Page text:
You’re going on a big adventure! You’ve selected your destination, you’ve booked your hotel, and you have some fun sightseeing excursions lined up. Now, just one thing remains between you and your dream vacation: the flight there.
For some, plane travel is a necessary evil, while for others, it can be downright scary. Whether you’re concerned about navigating the security lines, avoiding germs, dealing with jet lag, or handling motion sickness, just thinking about flying can leave you drained before you even set foot in the airport.
Fortunately, it doesn’t have to be this way. Although some aspects of the flying experience are out of your control, there are many steps you can take to be prepared and stay healthy and calm in the air so you arrive feeling ready to take on the world.
Selecting a flight
The planning can start long before you even set foot in the airport.
When choosing your flight, consider which options will allow you to be rested and relaxed in the lead-up to your trip. Although it isn’t always possible, it’s best to avoid red-eye flights and very early-morning departures, which can leave you exhausted before your vacation has even begun. And red-eye flights have even been linked to a variety of negative health impacts, including weakened immune systems, heart attacks, and depression, because of how they interfere with the body’s natural rhythms.
Whenever possible, also try to book a direct flight, rather than an itinerary requiring connections. This can significantly reduce the stress factor, since you won’t have to worry about the possibility of sprinting through the airport with your luggage in tow to make the next plane or missing a connection.
Once you’ve settled on your flight, give some thought to your seat. Are you planning to snooze a significant portion of the way? Consider a window seat, which will allow you to rest your head against the wall and will prevent you from being disturbed by seatmates needing to get in and out of the row.
Concerned about access to the restroom or just being able to get up and stretch your legs? Opt for the aisle. It’s also wise to avoid the last row of the economy section on the plane if you’re hoping to rest: these seats don’t recline and are located near the galley and lavatories, which can be active and noisy areas.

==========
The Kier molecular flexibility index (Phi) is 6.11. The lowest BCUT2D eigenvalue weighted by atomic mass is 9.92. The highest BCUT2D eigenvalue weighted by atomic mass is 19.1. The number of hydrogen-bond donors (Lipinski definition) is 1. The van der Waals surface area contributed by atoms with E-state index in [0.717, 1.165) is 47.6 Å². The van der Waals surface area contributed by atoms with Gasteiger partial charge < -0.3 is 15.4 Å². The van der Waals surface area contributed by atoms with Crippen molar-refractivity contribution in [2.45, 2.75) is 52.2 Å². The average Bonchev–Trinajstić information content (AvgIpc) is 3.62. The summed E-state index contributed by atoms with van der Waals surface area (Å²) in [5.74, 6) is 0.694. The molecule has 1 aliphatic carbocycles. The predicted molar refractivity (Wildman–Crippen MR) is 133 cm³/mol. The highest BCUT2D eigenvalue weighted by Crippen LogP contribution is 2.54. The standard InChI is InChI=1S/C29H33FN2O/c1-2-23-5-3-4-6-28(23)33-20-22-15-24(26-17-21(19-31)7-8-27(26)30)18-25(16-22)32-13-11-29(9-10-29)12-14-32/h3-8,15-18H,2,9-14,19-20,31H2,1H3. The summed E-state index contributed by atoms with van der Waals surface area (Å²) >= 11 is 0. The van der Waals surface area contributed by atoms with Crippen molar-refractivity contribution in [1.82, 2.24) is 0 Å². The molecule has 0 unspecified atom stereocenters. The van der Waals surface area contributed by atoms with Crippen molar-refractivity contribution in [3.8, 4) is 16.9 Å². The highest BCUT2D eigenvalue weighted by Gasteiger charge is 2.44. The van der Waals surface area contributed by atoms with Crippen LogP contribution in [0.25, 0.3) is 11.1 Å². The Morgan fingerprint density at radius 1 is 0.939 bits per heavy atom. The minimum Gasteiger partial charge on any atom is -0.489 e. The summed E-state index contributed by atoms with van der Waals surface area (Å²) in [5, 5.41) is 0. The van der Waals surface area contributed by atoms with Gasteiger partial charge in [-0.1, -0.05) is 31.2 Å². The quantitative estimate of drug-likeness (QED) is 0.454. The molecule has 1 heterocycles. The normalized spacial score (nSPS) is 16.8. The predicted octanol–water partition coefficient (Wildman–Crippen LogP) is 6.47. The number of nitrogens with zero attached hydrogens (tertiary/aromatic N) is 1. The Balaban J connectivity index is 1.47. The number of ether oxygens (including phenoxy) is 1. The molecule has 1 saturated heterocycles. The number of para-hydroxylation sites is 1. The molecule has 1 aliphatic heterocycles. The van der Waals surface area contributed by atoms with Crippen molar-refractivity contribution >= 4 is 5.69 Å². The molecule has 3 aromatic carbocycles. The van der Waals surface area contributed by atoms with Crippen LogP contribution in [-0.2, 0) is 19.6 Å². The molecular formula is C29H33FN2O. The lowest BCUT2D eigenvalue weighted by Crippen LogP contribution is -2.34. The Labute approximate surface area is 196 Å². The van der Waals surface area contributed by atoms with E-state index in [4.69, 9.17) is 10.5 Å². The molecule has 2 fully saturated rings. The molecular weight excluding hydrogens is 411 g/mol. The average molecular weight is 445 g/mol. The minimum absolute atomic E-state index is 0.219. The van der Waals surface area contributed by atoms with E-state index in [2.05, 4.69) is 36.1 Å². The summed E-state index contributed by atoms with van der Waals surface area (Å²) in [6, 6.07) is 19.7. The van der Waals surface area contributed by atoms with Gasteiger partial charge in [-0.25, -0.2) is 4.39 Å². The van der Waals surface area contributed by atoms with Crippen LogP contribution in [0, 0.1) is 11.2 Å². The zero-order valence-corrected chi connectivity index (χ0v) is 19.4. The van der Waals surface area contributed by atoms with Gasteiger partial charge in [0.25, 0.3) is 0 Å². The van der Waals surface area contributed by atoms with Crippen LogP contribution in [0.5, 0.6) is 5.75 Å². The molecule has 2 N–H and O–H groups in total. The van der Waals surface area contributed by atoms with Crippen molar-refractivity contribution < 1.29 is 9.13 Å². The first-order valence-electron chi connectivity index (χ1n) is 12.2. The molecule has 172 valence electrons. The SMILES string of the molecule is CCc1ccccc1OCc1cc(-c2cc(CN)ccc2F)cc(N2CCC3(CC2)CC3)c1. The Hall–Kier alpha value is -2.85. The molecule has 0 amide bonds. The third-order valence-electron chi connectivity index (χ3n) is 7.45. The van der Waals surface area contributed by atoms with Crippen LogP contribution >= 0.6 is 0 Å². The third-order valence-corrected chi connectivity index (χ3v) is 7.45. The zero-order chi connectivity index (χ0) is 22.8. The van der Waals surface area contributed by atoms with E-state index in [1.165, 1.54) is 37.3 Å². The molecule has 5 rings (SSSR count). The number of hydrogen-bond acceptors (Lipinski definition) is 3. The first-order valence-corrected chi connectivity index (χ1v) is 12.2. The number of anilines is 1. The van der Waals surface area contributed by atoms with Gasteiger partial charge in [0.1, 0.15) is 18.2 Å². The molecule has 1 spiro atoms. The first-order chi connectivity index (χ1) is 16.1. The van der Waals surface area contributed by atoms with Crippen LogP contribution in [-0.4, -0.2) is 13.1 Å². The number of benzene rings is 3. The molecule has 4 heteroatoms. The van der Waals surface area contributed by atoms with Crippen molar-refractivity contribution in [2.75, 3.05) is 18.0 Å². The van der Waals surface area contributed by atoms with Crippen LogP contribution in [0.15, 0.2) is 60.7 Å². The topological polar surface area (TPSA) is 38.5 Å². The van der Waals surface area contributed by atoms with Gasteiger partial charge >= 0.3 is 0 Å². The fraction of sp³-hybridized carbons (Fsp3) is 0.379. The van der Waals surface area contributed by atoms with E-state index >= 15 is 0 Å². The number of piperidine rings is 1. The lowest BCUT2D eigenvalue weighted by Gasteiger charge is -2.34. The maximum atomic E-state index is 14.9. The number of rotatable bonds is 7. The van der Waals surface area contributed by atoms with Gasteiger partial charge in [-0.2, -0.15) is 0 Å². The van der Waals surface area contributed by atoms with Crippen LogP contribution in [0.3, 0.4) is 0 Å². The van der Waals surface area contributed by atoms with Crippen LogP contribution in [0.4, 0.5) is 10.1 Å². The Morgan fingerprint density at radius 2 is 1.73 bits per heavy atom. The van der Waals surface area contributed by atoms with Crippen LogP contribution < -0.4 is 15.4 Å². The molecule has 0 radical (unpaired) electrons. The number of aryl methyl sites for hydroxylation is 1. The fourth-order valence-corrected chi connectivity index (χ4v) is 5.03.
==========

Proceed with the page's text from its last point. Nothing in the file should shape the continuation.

If you will need to make a connecting flight, try to secure a seat toward the front of the plane, which will allow for a quicker exit and reduce the stress of waiting for passengers ahead of you to disembark.
And if you’re prone to motion sickness, you’ll also want to opt for a seat closer to the front of the plane or between the wings, where the ride will be more stable.
Before your flight
In the days and weeks leading up
Schedule a doctor’s visit. At least a month before your trip, the U.S. Centers for Disease Control and Prevention (CDC) recommends having an appointment with your doctor. They can ensure you’re up to date on all your routine vaccines (plus any that may be recommended for your destination), as well as go over any special precautions you may need to take for your health conditions.
Get rest. In the days leading up to your flight, make sure you’re getting plenty of sleep (to the extent that you can with all the pre-trip excitement). Don’t leave packing to the last minute, which can have you running around in a frazzled rush at a time when you should be in bed (and make you more likely to forget something, to boot). Experts recommend that adults need between 7 and 9 hours of sleep a night for good health.
Adjust your schedule. If you’ll be changing time zones, take steps to minimize jet lag such as gradually adjusting your sleep schedule beforehand to match your destination’s time zone. According to the Mayo Clinic, if you’re traveling east, you should go to bed 1 hour earlier each night before your trip. If you’re traveling west, go to bed 1 hour later for several nights before leaving. Also try to eat meals closer to the times you’ll be eating them at your destination.